So, my irritation persist without much of a resolve. That's OK...I'll get over it. As Matthew Mead wrote in 1661, "Knowledge may fill the head, but it will never better the heart if there is not something else [...] Alas, how many have gone loaded with knowledge to hell!" (Matthew Mead, The Almost Christian Discovered. Morgan, PA: Soli Deo Gloria Publications, 1993. 17.)

I guess that's enough to wish us all a Merry Christmas.

For further reading, check out Baptist Press' article here, or Christianity Today's coverage here. As always, be sure to see Dr. Mohler's take on things here.


TJ said...

Here at the new year I am forced to remember that we are one year closer to the end of this present age. And you are right. The Lord has promised that things will only continue to get worse (and worse) (and worse still) before Christ's return to make everything better. I believe His word and so, I also believe that with each year, it will become more and more difficult to be a Christian in our society. We will be oppressed and persecuted, and our voices will be drowned by the masses. We will draw strength as always from the Lord and America will become, eventually, I believe, a place like so many others where it is not completely safe to speak the name of the Lord. With this in mind, do you believe that we should not take any action at all to keep the voice of the Christian in America heard as long as possible? I'm not talking about big, long, legal battles that only serve to make lawyers rich. But something, at least, so that our voices are not drowned before their time? I have my opinions and I know what I think but if you also believe there is at least some action we can take, I would love to hear your perspective on what it is.


KC Armstrong said...

Action should indeed be considered in order to keep the Christian voice heard in America as well as around the globe. My point is simply that this is not going to be accomplished through litigation and law passing. American currency dons the phase "In God We Trust", but do we, as a nation, truly trust Him? I know Christians, including myself, that have trouble trusting the Lord. Not that He has EVER ONCE proved Himself to be unreliable, but simply because my faith is weak. Having said this, there is no amount of Ten Commandments monuments, prayer in schools, or having "under God" in the Pledge of Allegiance is going to ensure that America becomes Christianized again.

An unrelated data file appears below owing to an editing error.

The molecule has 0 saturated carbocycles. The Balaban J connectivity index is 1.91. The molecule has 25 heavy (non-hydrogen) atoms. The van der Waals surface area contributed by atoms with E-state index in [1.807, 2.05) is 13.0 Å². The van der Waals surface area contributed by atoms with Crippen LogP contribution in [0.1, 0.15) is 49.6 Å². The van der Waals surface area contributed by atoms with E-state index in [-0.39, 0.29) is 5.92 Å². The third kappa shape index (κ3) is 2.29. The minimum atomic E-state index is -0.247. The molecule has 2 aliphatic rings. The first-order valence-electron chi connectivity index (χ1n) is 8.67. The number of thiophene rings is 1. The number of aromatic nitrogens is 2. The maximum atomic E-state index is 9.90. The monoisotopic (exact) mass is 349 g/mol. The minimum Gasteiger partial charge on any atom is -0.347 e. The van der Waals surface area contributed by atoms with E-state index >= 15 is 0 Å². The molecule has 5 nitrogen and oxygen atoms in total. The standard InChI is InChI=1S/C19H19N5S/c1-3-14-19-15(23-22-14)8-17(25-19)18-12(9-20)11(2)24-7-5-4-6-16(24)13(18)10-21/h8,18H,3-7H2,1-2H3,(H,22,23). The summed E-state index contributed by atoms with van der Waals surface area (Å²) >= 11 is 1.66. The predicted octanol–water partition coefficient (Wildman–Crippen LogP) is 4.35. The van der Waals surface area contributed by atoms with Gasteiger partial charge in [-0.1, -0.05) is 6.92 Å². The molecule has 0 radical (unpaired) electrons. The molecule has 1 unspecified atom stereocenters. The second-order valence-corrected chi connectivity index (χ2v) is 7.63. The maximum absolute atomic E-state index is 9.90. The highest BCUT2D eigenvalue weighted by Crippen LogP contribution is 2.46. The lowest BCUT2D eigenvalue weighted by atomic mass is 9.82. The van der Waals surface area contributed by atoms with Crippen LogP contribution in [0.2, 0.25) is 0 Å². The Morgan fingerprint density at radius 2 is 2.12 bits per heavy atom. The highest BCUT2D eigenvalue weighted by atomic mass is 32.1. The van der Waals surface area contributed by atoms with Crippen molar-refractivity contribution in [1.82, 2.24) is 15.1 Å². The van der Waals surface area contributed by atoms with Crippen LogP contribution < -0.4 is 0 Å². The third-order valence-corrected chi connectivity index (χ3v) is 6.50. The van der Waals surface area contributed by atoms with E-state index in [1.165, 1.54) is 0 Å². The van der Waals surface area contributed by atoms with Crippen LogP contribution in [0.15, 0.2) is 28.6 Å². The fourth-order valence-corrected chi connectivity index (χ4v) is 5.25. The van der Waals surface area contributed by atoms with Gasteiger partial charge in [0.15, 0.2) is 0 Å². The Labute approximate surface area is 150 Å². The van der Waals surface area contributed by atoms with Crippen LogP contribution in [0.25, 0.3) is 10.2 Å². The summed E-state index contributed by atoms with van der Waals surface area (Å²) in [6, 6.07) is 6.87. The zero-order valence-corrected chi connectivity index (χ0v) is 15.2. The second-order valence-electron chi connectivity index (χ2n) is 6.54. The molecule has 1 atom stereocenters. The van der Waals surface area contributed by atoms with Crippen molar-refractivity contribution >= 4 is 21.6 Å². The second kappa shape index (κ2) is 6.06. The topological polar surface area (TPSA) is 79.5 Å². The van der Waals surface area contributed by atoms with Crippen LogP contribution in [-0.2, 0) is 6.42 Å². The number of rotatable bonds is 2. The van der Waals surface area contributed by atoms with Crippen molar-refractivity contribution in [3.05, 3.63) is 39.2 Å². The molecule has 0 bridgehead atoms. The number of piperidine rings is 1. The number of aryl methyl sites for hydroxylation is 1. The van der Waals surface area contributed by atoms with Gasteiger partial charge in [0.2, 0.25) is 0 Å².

However, the Christian does have the responsibility to let the voice for Christ be heard. Not necessarily in a legal court, but on the basketball court. Not only with the Ten Commandments on the wall; but while we are strolling at Wal-Mart. The reality is, whether we like it or not, from the point of salvation until the time we go to be with the Lord we are being watched. Our conduct will be measured in the eyes of believers and unbelievers alike and I believe that we are held to a higher standard. Augustine once said, "Always preach the Gospel; use words if necessary." I have heard it also said before that if I were to sin in public and my witness is not tarnished, I did not have much of a witness to begin with. We will always be a witness for Christ. The question is whether it will be affective or divisive.

All this said, fight the good fight and run the race. But do it with your conduct, not your congressman.

Grace & Peace